7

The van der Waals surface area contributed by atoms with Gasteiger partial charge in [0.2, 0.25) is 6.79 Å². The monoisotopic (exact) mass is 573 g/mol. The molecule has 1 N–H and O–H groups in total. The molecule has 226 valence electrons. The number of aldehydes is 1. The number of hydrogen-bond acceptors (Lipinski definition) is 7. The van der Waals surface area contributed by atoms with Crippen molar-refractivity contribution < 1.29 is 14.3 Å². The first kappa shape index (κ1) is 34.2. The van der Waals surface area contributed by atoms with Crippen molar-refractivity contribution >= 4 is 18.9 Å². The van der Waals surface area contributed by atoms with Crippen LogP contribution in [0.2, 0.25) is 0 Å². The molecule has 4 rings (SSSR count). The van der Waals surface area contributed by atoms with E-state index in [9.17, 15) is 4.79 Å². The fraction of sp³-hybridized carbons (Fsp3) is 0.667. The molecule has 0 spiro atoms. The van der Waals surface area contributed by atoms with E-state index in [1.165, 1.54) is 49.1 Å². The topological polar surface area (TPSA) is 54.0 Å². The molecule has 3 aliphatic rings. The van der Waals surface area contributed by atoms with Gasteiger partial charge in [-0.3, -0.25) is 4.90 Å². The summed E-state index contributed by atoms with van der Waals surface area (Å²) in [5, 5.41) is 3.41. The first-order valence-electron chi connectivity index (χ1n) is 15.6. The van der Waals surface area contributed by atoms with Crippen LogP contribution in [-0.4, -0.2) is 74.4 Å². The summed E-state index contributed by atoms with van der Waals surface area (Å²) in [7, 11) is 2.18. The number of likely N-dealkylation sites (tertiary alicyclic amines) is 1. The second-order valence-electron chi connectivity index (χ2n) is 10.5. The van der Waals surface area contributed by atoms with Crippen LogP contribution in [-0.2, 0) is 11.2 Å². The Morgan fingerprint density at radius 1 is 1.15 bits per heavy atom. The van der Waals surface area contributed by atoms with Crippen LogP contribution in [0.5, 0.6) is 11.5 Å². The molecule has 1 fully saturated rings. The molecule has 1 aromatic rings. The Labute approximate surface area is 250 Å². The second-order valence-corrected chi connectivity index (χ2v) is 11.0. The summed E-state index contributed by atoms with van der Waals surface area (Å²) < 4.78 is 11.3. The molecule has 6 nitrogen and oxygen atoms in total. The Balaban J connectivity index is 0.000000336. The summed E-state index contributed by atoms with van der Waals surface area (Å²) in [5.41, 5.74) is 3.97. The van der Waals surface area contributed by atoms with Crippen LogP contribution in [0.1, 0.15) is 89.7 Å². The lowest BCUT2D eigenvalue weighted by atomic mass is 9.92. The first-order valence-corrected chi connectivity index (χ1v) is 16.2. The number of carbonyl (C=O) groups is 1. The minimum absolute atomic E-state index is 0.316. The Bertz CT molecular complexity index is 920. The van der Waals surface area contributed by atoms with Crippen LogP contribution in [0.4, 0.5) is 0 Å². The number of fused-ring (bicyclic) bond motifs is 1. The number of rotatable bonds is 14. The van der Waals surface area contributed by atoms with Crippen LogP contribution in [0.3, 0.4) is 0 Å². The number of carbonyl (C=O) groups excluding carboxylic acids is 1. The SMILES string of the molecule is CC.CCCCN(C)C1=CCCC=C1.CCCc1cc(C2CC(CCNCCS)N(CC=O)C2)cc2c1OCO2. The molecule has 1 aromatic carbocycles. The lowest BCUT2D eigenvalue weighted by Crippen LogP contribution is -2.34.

operations at its casinos and hotels pursuant to orders from governmental authorities as a precautionary measure against the ongoing spread of a highly contagious coronavirus that was declared a pandemic (“COVID-19”) by the World Health Organization. The Company currently believes that its properties will reopen to the public according to the following schedule: by May 22, 2020 for the Silver Slipper Casino and Hotel; late May 2020 for Stockman’s Casino and Grand Lodge Casino; early June 2020 for Bronco Billy’s Casino and Hotel; and June 14, 2020 for Rising Star Casino Resort. As COVID-19 is dynamic, such planned opening dates are subject to change. Management believes it has sufficient resources to fund its currently-reduced operations, consisting principally of preservation of assets and a core staff necessary to plan for reopening, beyond the currently-mandated closure periods. However, management does not control and is not qualified to predict the length of the closure of its casinos and hotels due to the pandemic, nor the impact on business volumes once they are open.